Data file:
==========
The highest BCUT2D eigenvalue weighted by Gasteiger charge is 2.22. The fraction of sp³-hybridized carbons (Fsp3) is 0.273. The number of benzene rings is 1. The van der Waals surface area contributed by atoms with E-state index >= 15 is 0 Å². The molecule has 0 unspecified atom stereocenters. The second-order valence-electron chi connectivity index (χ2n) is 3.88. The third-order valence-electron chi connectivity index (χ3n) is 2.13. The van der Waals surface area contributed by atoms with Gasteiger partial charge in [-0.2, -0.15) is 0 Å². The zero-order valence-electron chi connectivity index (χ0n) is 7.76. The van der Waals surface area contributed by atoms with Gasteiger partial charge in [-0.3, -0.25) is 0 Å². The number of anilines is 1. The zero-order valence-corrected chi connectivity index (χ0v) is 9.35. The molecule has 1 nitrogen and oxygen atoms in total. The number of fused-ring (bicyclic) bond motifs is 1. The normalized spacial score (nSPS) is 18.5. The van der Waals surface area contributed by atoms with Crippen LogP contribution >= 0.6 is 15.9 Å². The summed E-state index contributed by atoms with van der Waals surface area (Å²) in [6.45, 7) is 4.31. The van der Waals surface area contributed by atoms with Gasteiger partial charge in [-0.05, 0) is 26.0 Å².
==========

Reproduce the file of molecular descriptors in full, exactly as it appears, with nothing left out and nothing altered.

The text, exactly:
The highest BCUT2D eigenvalue weighted by Gasteiger charge is 2.22. The fraction of sp³-hybridized carbons (Fsp3) is 0.273. The number of benzene rings is 1. The van der Waals surface area contributed by atoms with E-state index >= 15 is 0 Å². The molecule has 0 unspecified atom stereocenters. The second-order valence-electron chi connectivity index (χ2n) is 3.88. The third-order valence-electron chi connectivity index (χ3n) is 2.13. The van der Waals surface area contributed by atoms with Gasteiger partial charge in [-0.2, -0.15) is 0 Å². The zero-order valence-electron chi connectivity index (χ0n) is 7.76. The van der Waals surface area contributed by atoms with Gasteiger partial charge in [-0.3, -0.25) is 0 Å². The number of anilines is 1. The zero-order valence-corrected chi connectivity index (χ0v) is 9.35. The molecule has 1 nitrogen and oxygen atoms in total. The number of fused-ring (bicyclic) bond motifs is 1. The normalized spacial score (nSPS) is 18.5. The van der Waals surface area contributed by atoms with Crippen LogP contribution >= 0.6 is 15.9 Å². The summed E-state index contributed by atoms with van der Waals surface area (Å²) in [6.45, 7) is 4.31. The van der Waals surface area contributed by atoms with Gasteiger partial charge in [-0.05, 0) is 26.0 Å².